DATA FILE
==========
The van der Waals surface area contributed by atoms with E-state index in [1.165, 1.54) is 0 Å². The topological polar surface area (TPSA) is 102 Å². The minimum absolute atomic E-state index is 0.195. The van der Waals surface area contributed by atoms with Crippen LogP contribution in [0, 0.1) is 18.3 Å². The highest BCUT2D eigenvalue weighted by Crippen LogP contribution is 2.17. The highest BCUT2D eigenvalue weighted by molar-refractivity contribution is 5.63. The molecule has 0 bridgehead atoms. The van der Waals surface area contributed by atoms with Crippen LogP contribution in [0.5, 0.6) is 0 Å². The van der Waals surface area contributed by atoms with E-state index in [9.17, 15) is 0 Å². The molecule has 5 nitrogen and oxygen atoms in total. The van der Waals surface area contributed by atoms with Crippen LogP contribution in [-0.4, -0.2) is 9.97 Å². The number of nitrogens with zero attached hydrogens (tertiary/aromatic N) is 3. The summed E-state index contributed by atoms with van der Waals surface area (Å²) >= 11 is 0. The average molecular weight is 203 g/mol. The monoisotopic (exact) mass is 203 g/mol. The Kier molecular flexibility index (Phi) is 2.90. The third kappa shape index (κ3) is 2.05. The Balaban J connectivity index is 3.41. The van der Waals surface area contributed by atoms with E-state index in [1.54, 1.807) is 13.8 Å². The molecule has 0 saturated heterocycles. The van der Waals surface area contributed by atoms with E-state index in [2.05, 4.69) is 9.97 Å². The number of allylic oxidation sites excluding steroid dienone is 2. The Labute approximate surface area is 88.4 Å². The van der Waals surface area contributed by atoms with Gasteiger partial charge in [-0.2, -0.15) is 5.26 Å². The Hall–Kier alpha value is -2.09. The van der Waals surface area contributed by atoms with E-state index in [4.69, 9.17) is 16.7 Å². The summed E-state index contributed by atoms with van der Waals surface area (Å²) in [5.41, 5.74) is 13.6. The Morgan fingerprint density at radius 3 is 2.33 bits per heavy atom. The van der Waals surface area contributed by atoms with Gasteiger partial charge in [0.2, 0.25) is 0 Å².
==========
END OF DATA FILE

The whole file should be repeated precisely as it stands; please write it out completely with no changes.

The van der Waals surface area contributed by atoms with E-state index in [1.165, 1.54) is 0 Å². The topological polar surface area (TPSA) is 102 Å². The minimum absolute atomic E-state index is 0.195. The van der Waals surface area contributed by atoms with Crippen LogP contribution in [0, 0.1) is 18.3 Å². The highest BCUT2D eigenvalue weighted by Crippen LogP contribution is 2.17. The highest BCUT2D eigenvalue weighted by molar-refractivity contribution is 5.63. The molecule has 0 bridgehead atoms. The van der Waals surface area contributed by atoms with Crippen LogP contribution in [0.5, 0.6) is 0 Å². The van der Waals surface area contributed by atoms with E-state index in [9.17, 15) is 0 Å². The molecule has 5 nitrogen and oxygen atoms in total. The van der Waals surface area contributed by atoms with Crippen LogP contribution in [-0.4, -0.2) is 9.97 Å². The number of nitrogens with zero attached hydrogens (tertiary/aromatic N) is 3. The summed E-state index contributed by atoms with van der Waals surface area (Å²) >= 11 is 0. The average molecular weight is 203 g/mol. The monoisotopic (exact) mass is 203 g/mol. The Kier molecular flexibility index (Phi) is 2.90. The third kappa shape index (κ3) is 2.05. The Balaban J connectivity index is 3.41. The van der Waals surface area contributed by atoms with E-state index in [1.54, 1.807) is 13.8 Å². The molecule has 0 saturated heterocycles. The van der Waals surface area contributed by atoms with E-state index in [2.05, 4.69) is 9.97 Å². The number of allylic oxidation sites excluding steroid dienone is 2. The Labute approximate surface area is 88.4 Å². The van der Waals surface area contributed by atoms with Gasteiger partial charge in [-0.2, -0.15) is 5.26 Å². The Hall–Kier alpha value is -2.09. The van der Waals surface area contributed by atoms with E-state index in [4.69, 9.17) is 16.7 Å². The summed E-state index contributed by atoms with van der Waals surface area (Å²) in [5.41, 5.74) is 13.6. The Morgan fingerprint density at radius 3 is 2.33 bits per heavy atom. The van der Waals surface area contributed by atoms with Gasteiger partial charge in [0.2, 0.25) is 0 Å².